Judge rejects plea deal for Jenson in bicycle fraud case

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Posted: 7:02 AM- A judge rejected a plea agreement for a Utah man accused of fraud in a case involving bicycles.

Third District Judge Robin Reese said Thursday that prosecutors didn't work hard enough to make restitution part of the deal.

Marc Jenson of Nimbus Capital Partners is charged with failing to repay investors millions of dollars from the failed purchase of Brunswick Corp.'s Mongoose bicycle division.

Jenson was raising money for another businessman who had hoped to sell bikes to the Mormon church for use by missionaries.

Prosecutors say Jenson was still raising money, even after Brunswick sold Mongoose to Pacific Cycle Inc. of Madison, Wis.

The judge said the plea deal included only the promise of repayment for victims.

"I just don't feel comfortable with it," said Reese, who added that Jenson was "still able to live a lavish lifestyle."

The plea deal called for securities fraud charges to be dropped against Jenson after three years if he satisfied a number of civil lawsuits filed against him.

Retired lawyer Morty Ebeling he lost $2.5 million on the deal. Others lost millions more.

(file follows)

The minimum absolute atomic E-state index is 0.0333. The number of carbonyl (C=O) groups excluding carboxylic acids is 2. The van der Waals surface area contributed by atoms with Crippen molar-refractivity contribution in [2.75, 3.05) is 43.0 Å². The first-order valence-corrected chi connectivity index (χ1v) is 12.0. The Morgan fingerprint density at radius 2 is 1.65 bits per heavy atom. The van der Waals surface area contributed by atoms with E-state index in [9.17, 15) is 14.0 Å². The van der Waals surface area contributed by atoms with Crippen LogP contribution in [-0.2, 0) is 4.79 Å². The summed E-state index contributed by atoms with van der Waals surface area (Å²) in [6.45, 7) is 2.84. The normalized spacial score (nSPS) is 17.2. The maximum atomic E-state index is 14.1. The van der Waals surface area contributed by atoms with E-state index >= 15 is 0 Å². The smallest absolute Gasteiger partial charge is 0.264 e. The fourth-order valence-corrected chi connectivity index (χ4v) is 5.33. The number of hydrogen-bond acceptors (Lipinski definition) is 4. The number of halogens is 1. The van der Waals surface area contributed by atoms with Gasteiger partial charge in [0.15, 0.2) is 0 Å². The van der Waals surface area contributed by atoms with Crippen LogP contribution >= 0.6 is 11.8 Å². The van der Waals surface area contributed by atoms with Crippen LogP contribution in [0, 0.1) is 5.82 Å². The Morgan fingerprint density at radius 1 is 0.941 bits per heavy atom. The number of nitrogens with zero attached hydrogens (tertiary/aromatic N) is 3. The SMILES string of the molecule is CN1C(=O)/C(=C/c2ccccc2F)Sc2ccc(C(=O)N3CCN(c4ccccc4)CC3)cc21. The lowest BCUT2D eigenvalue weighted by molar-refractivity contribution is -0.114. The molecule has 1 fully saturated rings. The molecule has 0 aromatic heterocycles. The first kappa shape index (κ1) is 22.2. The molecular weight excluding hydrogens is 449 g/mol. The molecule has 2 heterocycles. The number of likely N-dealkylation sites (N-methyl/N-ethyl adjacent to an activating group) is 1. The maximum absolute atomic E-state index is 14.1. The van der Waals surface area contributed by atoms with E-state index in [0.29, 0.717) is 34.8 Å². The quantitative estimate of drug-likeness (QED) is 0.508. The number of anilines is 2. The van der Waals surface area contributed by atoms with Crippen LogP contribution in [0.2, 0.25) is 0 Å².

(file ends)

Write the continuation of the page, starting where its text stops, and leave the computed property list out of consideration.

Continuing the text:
"That $2.5 million was everything for me," Ebeling said. "I'm down to nubs."

A trial is set for May 27. Jenson he doesn't owe any money and "the victims aren't what they appear to be."

In civil litigation tied to the bike deal, Jenson has said the business partner owes the money.

"Our plea agreement with the state of Utah basically left that issue to be resolved with the civil courts," said Rebecca Hyde, one of Jenson's attorneys. "Judge Reese wasn't willing to allow us to leave it up to the civil courts."

Another part of the plea agreement would have limited Jenson's business dealings - with an exception for the redevelopment of the defunct Elk Meadows ski area, 200 miles south of Salt Lake City.

Jenson is one of the people behind the Mount Holly Club, a gated community that's supposed to feature million-dollar homes and a Jack Nicklaus-commissioned golf course. To join, members would pay hefty upfront and annual fees and buy a building lot.

Construction could start in summer.